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FC Dallas Shopping List: Final moves for the 2022 roster

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The final puzzle pieces click into place on our hypothetical offseason master plan.

We made it. It’s finally here. We can close the book on FC Dallas’ maddening 2021 season and look forward, with hope, to 2022.

Over the past month or so, we’ve undertaken to sketch out one detailed scenario of how the offseason could play out. First, that meant taking some of FCD’s transfer windfall and finding DPs at ST and W to replace the (presumed) outgoing Ricardo Pepi and insert a second high-gravity attacker to pair with Jesus Ferreira. Second, that meant cashing in on some of FCD’s success growing CMs to raise the floor of FCD’s attack for the next three to four years (if FCD wanted to bring in San Antonio FC’s Jose Gallegos instead of Stroud, I wouldn’t complain). Today, that means packing in the corners of the roster with high-value players that either solidify 2022 for FC Dallas or invest in the future.

A LCB Contender and CB Depth

Matt Hedges and Jose Martinez both have guaranteed contract years for 2022. Nkosi Tafari is either out of contract after this season or in an option year. Regardless, MLS roster rules make it pretty difficult for such a player to leave for another club inside the league if the first club doesn’t want him to, and Tafari has proven with his development and play that FC Dallas shouldn’t want him to leave. Expect a new long-term contract with a substantial pay increase.

Forrest Lasso/Tampa Bay Rowdies

Of the 2021 CB group, that leaves Justin Che and Bressan to sort out. The club has a 2022 option on Bressan, but it may not make sense to keep him considering he’s making more than $500k and probably the third option at RCB behind Hedges and Tafari and not comfortable enough at LCB to challenge a healthy Martinez. If they don’t bring back Bressan, FC Dallas will need another starter-caliber CB for the rotation, preferably one with a strong resume at LCB.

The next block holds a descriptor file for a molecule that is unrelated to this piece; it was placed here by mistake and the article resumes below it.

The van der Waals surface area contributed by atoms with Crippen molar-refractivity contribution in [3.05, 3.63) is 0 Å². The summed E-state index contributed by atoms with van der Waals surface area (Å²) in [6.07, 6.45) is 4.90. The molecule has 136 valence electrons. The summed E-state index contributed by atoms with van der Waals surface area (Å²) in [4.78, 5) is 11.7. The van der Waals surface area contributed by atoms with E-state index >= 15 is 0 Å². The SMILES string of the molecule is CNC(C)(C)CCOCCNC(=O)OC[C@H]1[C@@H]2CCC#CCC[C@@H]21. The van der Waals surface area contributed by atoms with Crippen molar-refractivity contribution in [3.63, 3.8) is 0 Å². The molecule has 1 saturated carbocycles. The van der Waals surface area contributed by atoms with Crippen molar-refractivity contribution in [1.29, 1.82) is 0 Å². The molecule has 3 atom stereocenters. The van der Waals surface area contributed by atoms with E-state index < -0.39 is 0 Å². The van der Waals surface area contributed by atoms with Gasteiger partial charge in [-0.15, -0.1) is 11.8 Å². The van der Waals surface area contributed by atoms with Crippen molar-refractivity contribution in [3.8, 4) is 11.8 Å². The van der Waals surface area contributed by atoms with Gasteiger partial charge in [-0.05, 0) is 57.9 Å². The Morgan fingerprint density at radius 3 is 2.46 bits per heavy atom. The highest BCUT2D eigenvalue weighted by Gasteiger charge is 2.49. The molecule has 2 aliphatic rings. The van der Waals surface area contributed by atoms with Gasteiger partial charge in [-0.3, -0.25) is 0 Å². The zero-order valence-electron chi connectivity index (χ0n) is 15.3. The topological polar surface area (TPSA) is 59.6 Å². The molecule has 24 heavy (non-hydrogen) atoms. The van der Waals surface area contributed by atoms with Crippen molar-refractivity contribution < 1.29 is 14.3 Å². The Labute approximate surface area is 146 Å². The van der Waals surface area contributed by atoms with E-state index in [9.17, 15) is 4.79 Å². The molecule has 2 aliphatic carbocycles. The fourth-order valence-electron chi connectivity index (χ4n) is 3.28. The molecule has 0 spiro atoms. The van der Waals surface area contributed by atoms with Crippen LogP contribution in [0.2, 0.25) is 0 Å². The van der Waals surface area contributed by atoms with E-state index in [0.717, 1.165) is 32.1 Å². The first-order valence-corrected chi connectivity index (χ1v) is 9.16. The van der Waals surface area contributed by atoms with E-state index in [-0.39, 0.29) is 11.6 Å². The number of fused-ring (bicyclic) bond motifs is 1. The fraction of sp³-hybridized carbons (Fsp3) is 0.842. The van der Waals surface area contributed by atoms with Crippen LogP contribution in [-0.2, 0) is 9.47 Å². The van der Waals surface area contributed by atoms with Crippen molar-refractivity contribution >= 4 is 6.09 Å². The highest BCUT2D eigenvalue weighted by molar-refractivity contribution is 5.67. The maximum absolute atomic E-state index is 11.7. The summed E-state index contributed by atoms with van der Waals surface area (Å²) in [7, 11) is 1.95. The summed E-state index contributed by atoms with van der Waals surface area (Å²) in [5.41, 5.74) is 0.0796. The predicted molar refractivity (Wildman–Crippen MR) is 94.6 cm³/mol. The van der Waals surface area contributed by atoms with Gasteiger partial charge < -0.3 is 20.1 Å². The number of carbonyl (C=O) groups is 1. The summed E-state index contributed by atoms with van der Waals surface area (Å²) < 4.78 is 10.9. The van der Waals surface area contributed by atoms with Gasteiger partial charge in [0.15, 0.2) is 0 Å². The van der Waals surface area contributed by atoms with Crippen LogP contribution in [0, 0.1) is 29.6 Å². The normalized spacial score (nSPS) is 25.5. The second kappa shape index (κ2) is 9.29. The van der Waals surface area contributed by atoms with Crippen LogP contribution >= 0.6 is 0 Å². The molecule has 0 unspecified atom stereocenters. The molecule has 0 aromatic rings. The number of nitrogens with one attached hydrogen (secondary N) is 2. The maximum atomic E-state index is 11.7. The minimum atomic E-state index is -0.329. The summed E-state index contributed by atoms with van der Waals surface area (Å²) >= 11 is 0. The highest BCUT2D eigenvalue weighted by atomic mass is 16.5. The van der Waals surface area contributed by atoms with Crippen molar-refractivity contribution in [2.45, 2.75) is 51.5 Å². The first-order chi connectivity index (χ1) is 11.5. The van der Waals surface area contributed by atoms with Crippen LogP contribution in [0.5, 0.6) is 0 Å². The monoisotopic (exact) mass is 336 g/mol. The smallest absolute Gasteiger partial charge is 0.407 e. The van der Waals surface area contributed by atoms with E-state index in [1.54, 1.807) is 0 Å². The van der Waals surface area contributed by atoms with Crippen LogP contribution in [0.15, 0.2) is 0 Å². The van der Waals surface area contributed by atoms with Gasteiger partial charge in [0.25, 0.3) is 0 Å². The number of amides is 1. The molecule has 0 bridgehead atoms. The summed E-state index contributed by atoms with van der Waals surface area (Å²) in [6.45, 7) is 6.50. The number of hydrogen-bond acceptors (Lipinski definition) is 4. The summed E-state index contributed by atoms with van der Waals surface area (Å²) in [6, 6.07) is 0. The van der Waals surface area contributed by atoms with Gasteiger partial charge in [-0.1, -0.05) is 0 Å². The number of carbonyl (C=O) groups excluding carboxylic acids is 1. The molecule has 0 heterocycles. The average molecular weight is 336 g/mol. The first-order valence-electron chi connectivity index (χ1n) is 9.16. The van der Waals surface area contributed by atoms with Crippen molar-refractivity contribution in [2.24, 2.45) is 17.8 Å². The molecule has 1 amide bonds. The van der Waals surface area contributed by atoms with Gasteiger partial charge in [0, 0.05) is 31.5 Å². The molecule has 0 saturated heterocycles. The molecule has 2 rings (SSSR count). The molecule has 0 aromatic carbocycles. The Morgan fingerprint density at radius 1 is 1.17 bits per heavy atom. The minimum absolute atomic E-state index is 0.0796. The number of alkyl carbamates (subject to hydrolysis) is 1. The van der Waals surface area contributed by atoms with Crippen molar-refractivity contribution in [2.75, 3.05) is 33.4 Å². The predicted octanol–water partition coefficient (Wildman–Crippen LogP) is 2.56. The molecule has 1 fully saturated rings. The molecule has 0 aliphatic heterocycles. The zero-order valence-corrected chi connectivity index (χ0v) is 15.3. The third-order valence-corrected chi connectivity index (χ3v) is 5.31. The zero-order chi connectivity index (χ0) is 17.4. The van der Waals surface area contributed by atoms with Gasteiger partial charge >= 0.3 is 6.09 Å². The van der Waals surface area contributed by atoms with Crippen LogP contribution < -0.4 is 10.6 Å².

Although the club could look for such a player outside the US, the International Roster Slot math doesn’t favor it*. The top starter-ready LCB prospect in MLS is young Aboubacar Keita in Columbus, but I’m not sure why, even if FCD could come to terms with the Crew, he’d accept a trade considering he’s the heir apparent in an aged depth chart at his current club. LAG’s Nick Depuy can play on either the left or the right and has been good when he plays, but the Galaxy keep signing players over him – he’d be cheap on the wage bill if the trade price was right. Outside MLS, Forrest Lasso and Paco Craig have been the best CBs in the USL for half a decade. Craig’s a fantastic distributor, but the lefty Lasso, 28, has twice been USL Defender of the Year and is always anchoring great defenses for good teams and threatening on set pieces – think of him like Matt Hedges pre-Luchi Gonzalez. He’s out-of-contract with Tampa Bay after this year, would be on reasonably cheap wages, and probably wants one last shot at MLS. Forrest Lasso’s my pick.

*In case you care, here’s a handful of veteran LCB options close to the ends of their contracts that FCD could pursue from overseas: Mikel Villanueva of Santa Clara, Alex Munoz of Tenerife, Borja Lopez of Sporting Gijon, Valber Huerta of CD Universidad Catolica, Jose Canales of Libertad, Hedgardo Marin of FC Juarez, and Jorge Arias of Olimpia.

Justin Che will likely be sold this winter, probably to Bayern Munich. NTSC has this guy Caiser Gomes on loan from Portugal who makes a ton of sense to fill that roster spot set aside for a high-upside CB prospect. If it’s not him, maybe it’ll be his fellow loanee Lucas.

Caiser Gomes/North Texas SC

A backup LB